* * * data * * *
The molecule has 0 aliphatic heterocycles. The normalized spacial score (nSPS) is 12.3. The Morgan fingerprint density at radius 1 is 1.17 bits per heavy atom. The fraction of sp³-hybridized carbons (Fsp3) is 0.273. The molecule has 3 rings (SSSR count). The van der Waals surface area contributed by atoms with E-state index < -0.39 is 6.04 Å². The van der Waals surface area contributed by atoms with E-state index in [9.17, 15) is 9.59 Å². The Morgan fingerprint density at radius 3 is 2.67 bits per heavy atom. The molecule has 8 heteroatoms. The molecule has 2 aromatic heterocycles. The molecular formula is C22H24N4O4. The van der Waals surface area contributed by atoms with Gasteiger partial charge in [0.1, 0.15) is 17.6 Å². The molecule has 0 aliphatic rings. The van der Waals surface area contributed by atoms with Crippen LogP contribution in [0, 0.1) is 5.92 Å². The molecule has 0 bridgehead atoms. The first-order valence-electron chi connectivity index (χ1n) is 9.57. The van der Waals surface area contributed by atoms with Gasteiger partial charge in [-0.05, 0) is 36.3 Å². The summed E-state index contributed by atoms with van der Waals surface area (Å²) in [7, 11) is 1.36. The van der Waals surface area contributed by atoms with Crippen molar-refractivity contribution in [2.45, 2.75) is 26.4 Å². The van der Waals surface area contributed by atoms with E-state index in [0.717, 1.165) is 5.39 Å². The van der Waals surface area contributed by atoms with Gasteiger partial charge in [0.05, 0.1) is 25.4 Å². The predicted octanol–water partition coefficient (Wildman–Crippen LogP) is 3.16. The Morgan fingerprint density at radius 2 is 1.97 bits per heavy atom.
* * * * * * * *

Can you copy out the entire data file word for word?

The molecule has 0 aliphatic heterocycles. The normalized spacial score (nSPS) is 12.3. The Morgan fingerprint density at radius 1 is 1.17 bits per heavy atom. The fraction of sp³-hybridized carbons (Fsp3) is 0.273. The molecule has 3 rings (SSSR count). The van der Waals surface area contributed by atoms with E-state index < -0.39 is 6.04 Å². The van der Waals surface area contributed by atoms with E-state index in [9.17, 15) is 9.59 Å². The Morgan fingerprint density at radius 3 is 2.67 bits per heavy atom. The molecule has 8 heteroatoms. The molecule has 2 aromatic heterocycles. The molecular formula is C22H24N4O4. The van der Waals surface area contributed by atoms with Gasteiger partial charge in [0.1, 0.15) is 17.6 Å². The molecule has 0 aliphatic rings. The van der Waals surface area contributed by atoms with Crippen LogP contribution in [0, 0.1) is 5.92 Å². The molecule has 0 bridgehead atoms. The first-order valence-electron chi connectivity index (χ1n) is 9.57. The van der Waals surface area contributed by atoms with Gasteiger partial charge in [-0.05, 0) is 36.3 Å². The summed E-state index contributed by atoms with van der Waals surface area (Å²) in [7, 11) is 1.36. The van der Waals surface area contributed by atoms with Crippen molar-refractivity contribution in [2.45, 2.75) is 26.4 Å². The van der Waals surface area contributed by atoms with E-state index in [0.717, 1.165) is 5.39 Å². The van der Waals surface area contributed by atoms with Gasteiger partial charge in [0.05, 0.1) is 25.4 Å². The predicted octanol–water partition coefficient (Wildman–Crippen LogP) is 3.16. The Morgan fingerprint density at radius 2 is 1.97 bits per heavy atom.